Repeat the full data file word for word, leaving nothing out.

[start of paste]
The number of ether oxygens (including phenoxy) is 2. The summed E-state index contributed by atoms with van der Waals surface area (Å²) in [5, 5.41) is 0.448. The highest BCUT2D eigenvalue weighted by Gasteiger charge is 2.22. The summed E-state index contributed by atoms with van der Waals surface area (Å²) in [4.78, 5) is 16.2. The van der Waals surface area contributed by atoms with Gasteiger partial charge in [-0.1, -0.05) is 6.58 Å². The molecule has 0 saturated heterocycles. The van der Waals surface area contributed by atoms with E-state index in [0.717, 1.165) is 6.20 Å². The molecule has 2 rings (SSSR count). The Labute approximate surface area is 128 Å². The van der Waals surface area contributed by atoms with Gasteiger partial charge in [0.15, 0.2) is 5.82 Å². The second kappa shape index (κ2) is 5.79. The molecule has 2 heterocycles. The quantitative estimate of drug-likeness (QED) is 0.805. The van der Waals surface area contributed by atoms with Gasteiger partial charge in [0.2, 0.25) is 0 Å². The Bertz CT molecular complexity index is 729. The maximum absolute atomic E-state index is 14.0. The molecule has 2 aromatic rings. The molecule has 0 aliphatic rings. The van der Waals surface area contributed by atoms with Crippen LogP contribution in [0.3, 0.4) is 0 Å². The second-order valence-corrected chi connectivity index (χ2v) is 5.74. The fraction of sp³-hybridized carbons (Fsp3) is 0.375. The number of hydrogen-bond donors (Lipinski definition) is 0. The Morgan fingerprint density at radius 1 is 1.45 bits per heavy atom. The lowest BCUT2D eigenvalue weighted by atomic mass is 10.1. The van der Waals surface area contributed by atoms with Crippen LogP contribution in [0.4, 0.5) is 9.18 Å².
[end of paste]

The number of ether oxygens (including phenoxy) is 2. The summed E-state index contributed by atoms with van der Waals surface area (Å²) in [5, 5.41) is 0.448. The highest BCUT2D eigenvalue weighted by Gasteiger charge is 2.22. The summed E-state index contributed by atoms with van der Waals surface area (Å²) in [4.78, 5) is 16.2. The van der Waals surface area contributed by atoms with Gasteiger partial charge in [-0.1, -0.05) is 6.58 Å². The molecule has 0 saturated heterocycles. The van der Waals surface area contributed by atoms with E-state index in [0.717, 1.165) is 6.20 Å². The molecule has 2 rings (SSSR count). The Labute approximate surface area is 128 Å². The van der Waals surface area contributed by atoms with Gasteiger partial charge in [0.15, 0.2) is 5.82 Å². The second kappa shape index (κ2) is 5.79. The molecule has 2 heterocycles. The quantitative estimate of drug-likeness (QED) is 0.805. The van der Waals surface area contributed by atoms with Gasteiger partial charge in [0.2, 0.25) is 0 Å². The Bertz CT molecular complexity index is 729. The maximum absolute atomic E-state index is 14.0. The molecule has 2 aromatic rings. The molecule has 0 aliphatic rings. The van der Waals surface area contributed by atoms with Crippen LogP contribution in [0.3, 0.4) is 0 Å². The second-order valence-corrected chi connectivity index (χ2v) is 5.74. The fraction of sp³-hybridized carbons (Fsp3) is 0.375. The number of hydrogen-bond donors (Lipinski definition) is 0. The Morgan fingerprint density at radius 1 is 1.45 bits per heavy atom. The lowest BCUT2D eigenvalue weighted by atomic mass is 10.1. The van der Waals surface area contributed by atoms with Crippen LogP contribution in [0.4, 0.5) is 9.18 Å².